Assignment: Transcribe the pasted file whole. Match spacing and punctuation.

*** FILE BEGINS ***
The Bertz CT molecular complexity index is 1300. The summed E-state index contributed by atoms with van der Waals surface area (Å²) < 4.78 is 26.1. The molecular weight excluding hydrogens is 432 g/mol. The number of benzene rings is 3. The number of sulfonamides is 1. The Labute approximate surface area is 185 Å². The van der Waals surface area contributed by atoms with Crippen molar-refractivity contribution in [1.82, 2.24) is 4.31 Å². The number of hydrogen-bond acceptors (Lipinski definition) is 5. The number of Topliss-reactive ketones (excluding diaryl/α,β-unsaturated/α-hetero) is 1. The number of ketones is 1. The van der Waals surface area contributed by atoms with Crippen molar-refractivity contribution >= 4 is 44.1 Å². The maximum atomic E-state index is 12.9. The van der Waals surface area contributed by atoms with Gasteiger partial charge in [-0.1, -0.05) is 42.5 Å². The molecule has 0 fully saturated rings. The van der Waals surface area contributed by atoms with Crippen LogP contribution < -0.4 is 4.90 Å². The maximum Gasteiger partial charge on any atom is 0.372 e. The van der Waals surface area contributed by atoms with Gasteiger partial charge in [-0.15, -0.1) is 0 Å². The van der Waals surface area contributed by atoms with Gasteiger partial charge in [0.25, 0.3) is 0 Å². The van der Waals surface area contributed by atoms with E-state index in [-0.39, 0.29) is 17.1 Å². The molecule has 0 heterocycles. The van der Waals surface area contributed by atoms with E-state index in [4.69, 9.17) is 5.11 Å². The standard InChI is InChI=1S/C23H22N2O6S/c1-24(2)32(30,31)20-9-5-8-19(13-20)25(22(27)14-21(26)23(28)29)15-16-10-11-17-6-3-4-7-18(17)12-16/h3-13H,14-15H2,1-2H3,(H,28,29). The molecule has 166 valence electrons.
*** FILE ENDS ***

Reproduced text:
The Bertz CT molecular complexity index is 1300. The summed E-state index contributed by atoms with van der Waals surface area (Å²) < 4.78 is 26.1. The molecular weight excluding hydrogens is 432 g/mol. The number of benzene rings is 3. The number of sulfonamides is 1. The Labute approximate surface area is 185 Å². The van der Waals surface area contributed by atoms with Crippen molar-refractivity contribution in [1.82, 2.24) is 4.31 Å². The number of hydrogen-bond acceptors (Lipinski definition) is 5. The number of Topliss-reactive ketones (excluding diaryl/α,β-unsaturated/α-hetero) is 1. The number of ketones is 1. The van der Waals surface area contributed by atoms with Crippen molar-refractivity contribution >= 4 is 44.1 Å². The maximum atomic E-state index is 12.9. The van der Waals surface area contributed by atoms with Gasteiger partial charge in [-0.1, -0.05) is 42.5 Å². The molecule has 0 fully saturated rings. The van der Waals surface area contributed by atoms with Crippen LogP contribution < -0.4 is 4.90 Å². The maximum Gasteiger partial charge on any atom is 0.372 e. The van der Waals surface area contributed by atoms with Gasteiger partial charge in [-0.15, -0.1) is 0 Å². The van der Waals surface area contributed by atoms with Gasteiger partial charge in [0.25, 0.3) is 0 Å². The van der Waals surface area contributed by atoms with E-state index in [-0.39, 0.29) is 17.1 Å². The molecule has 0 heterocycles. The van der Waals surface area contributed by atoms with E-state index in [4.69, 9.17) is 5.11 Å². The standard InChI is InChI=1S/C23H22N2O6S/c1-24(2)32(30,31)20-9-5-8-19(13-20)25(22(27)14-21(26)23(28)29)15-16-10-11-17-6-3-4-7-18(17)12-16/h3-13H,14-15H2,1-2H3,(H,28,29). The molecule has 166 valence electrons.